It took all of two working days for the Obama Administration's relationship with the media to get testy. The president shouldn't seem so surprised.
Asked how he could reconcile a strict ban on lobbyists in his administration with a Deputy Defense Secretary nominee who lobbied for Raytheon, Obama interrupted with a knowing smile on his face.
"Ahh, see," he said, "I came down here to visit. See this is what happens. I can't end up visiting with you guys and shaking hands if I'm going to get grilled every time I come down here."
Pressed further by the Politico reporter about his Pentagon nominee, William J. Lynn III, Obama turned more serious, putting his hand on the reporter's shoulder and staring him in the eye.
"Alright, come on" he said, with obvious irritation in his voice. "We will be having a press conference at which time you can feel free to [ask] questions. Right now, I just wanted to say hello and introduce myself to you guys - that's all I was trying to do."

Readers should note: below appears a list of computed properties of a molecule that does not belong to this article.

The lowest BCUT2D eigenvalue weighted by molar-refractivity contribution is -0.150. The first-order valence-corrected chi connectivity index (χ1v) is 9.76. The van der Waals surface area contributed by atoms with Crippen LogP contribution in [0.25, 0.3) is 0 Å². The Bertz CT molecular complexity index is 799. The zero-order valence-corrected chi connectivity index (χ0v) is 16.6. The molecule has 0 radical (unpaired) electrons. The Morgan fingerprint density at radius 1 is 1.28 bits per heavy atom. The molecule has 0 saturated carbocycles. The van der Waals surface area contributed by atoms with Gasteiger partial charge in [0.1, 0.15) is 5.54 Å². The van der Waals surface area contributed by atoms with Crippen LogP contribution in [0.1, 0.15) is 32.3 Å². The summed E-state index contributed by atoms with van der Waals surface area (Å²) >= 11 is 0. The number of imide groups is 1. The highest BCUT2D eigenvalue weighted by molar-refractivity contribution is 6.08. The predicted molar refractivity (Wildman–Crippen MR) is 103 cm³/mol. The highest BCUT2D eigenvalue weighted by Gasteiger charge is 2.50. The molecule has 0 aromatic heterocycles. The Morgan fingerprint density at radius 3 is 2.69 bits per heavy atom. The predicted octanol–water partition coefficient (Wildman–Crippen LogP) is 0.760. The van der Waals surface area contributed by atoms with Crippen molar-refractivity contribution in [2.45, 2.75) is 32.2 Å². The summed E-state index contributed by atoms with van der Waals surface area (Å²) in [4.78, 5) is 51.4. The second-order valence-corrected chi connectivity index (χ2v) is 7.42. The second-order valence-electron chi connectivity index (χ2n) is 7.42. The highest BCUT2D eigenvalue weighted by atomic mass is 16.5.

Please: Obama saw Saturday Night Live during the primary season, when the comedy show lampooned the news media's obsequiousness to Obama. It doesn't take much thinking to realize the massive pressure on reporters from large segments of thepublic to prove they are not "in the tank" for the Democratic president. That's to say nothing of pressures from editors for scoops ("You tried to ask a real question, right? With follow up?"), or from readers. The president may have overestimated the power of his post-inaugural glow.
The media, meanwhile, may have expected too much from press secretary Roberty Gibbs. CNN's Ed Henry went on the air (see clip above) to show how that Gibbs acts like — gasp — any other press secretary, a reality Henry took in stride but nevertheless deemed worth pointing out to Wolf Blitzer, who was still pissed CNN didn't get invited to Obama's swearing-in do-over.
AP was upset it didn't get to take pictures of the event. CBS wasn't happy about being excluded from the do-over either, or with inaugural ball sponsor ABC getting the only inauguration-day interview with the president. The Times is mad it didn't get its usual transition-period exclusive with the president-elect. And so on. "Media frustration spills into briefing" was how Politico summed things up.
The again, CNN is still labeling at least some of its presidential coverage with the (ahem) fair and balanced slogan "Team Obama" (HA!) and the White House press corps was still laughing along with Gibbs lines like "you know layers" and the Obama administration has been around for two or three days "depending on when he got sworn in." The honeymoon may be over but there's still plenty of newlywed bliss, apparently.